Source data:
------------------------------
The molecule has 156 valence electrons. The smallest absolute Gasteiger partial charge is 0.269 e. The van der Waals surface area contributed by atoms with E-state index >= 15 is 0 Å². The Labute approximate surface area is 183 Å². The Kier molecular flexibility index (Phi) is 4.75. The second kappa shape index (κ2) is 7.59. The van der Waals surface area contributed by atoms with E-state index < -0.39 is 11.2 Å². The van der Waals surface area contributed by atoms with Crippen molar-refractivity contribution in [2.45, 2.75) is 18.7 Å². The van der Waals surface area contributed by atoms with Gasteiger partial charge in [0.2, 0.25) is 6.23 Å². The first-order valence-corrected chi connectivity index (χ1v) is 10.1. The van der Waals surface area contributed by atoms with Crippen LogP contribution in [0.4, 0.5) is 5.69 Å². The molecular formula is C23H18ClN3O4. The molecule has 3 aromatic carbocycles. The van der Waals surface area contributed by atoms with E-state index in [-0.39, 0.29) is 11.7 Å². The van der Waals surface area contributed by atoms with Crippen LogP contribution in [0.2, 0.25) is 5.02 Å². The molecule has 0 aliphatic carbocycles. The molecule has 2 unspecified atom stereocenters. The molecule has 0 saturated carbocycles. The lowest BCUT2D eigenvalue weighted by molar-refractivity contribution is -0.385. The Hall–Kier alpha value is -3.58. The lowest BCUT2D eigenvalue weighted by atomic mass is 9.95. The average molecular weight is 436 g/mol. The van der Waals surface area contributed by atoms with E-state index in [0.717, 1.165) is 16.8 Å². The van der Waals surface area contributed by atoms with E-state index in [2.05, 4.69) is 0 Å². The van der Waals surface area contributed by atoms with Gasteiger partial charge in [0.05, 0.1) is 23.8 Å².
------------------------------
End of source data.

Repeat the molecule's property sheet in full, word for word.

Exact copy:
The molecule has 156 valence electrons. The smallest absolute Gasteiger partial charge is 0.269 e. The van der Waals surface area contributed by atoms with E-state index >= 15 is 0 Å². The Labute approximate surface area is 183 Å². The Kier molecular flexibility index (Phi) is 4.75. The second kappa shape index (κ2) is 7.59. The van der Waals surface area contributed by atoms with E-state index < -0.39 is 11.2 Å². The van der Waals surface area contributed by atoms with Crippen molar-refractivity contribution in [2.45, 2.75) is 18.7 Å². The van der Waals surface area contributed by atoms with Gasteiger partial charge in [0.2, 0.25) is 6.23 Å². The first-order valence-corrected chi connectivity index (χ1v) is 10.1. The van der Waals surface area contributed by atoms with Crippen LogP contribution in [0.4, 0.5) is 5.69 Å². The molecular formula is C23H18ClN3O4. The molecule has 3 aromatic carbocycles. The van der Waals surface area contributed by atoms with E-state index in [-0.39, 0.29) is 11.7 Å². The van der Waals surface area contributed by atoms with Crippen LogP contribution in [0.2, 0.25) is 5.02 Å². The molecule has 0 aliphatic carbocycles. The molecule has 2 unspecified atom stereocenters. The molecule has 0 saturated carbocycles. The lowest BCUT2D eigenvalue weighted by molar-refractivity contribution is -0.385. The Hall–Kier alpha value is -3.58. The lowest BCUT2D eigenvalue weighted by atomic mass is 9.95. The average molecular weight is 436 g/mol. The van der Waals surface area contributed by atoms with E-state index in [0.717, 1.165) is 16.8 Å². The van der Waals surface area contributed by atoms with E-state index in [2.05, 4.69) is 0 Å². The van der Waals surface area contributed by atoms with Gasteiger partial charge in [0.05, 0.1) is 23.8 Å².